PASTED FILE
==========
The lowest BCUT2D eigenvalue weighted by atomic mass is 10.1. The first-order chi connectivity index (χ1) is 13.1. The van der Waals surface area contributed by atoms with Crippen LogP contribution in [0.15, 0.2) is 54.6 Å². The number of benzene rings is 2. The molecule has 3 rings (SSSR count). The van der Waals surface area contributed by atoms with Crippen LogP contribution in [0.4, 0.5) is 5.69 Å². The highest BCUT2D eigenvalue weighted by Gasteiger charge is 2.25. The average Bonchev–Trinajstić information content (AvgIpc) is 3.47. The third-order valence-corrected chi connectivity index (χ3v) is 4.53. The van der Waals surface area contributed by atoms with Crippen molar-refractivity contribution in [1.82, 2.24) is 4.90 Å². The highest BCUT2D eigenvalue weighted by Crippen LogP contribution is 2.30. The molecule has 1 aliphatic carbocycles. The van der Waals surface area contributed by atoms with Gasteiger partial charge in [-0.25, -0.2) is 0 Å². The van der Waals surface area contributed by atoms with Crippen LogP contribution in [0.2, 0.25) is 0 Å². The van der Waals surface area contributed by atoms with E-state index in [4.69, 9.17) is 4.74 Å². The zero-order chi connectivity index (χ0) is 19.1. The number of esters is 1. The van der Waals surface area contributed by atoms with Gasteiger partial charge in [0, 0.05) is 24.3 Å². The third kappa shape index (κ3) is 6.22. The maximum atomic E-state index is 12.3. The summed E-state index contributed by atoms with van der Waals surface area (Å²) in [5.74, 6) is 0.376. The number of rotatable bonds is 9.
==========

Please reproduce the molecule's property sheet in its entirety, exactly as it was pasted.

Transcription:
The lowest BCUT2D eigenvalue weighted by atomic mass is 10.1. The first-order chi connectivity index (χ1) is 13.1. The van der Waals surface area contributed by atoms with Crippen LogP contribution in [0.15, 0.2) is 54.6 Å². The number of benzene rings is 2. The molecule has 3 rings (SSSR count). The van der Waals surface area contributed by atoms with Crippen LogP contribution in [0.4, 0.5) is 5.69 Å². The highest BCUT2D eigenvalue weighted by Gasteiger charge is 2.25. The average Bonchev–Trinajstić information content (AvgIpc) is 3.47. The third-order valence-corrected chi connectivity index (χ3v) is 4.53. The van der Waals surface area contributed by atoms with Crippen molar-refractivity contribution in [1.82, 2.24) is 4.90 Å². The highest BCUT2D eigenvalue weighted by Crippen LogP contribution is 2.30. The molecule has 1 aliphatic carbocycles. The van der Waals surface area contributed by atoms with Gasteiger partial charge in [-0.25, -0.2) is 0 Å². The van der Waals surface area contributed by atoms with Crippen LogP contribution in [0.2, 0.25) is 0 Å². The van der Waals surface area contributed by atoms with E-state index in [4.69, 9.17) is 4.74 Å². The zero-order chi connectivity index (χ0) is 19.1. The number of esters is 1. The van der Waals surface area contributed by atoms with Gasteiger partial charge in [0, 0.05) is 24.3 Å². The third kappa shape index (κ3) is 6.22. The maximum atomic E-state index is 12.3. The summed E-state index contributed by atoms with van der Waals surface area (Å²) in [5.74, 6) is 0.376. The number of rotatable bonds is 9.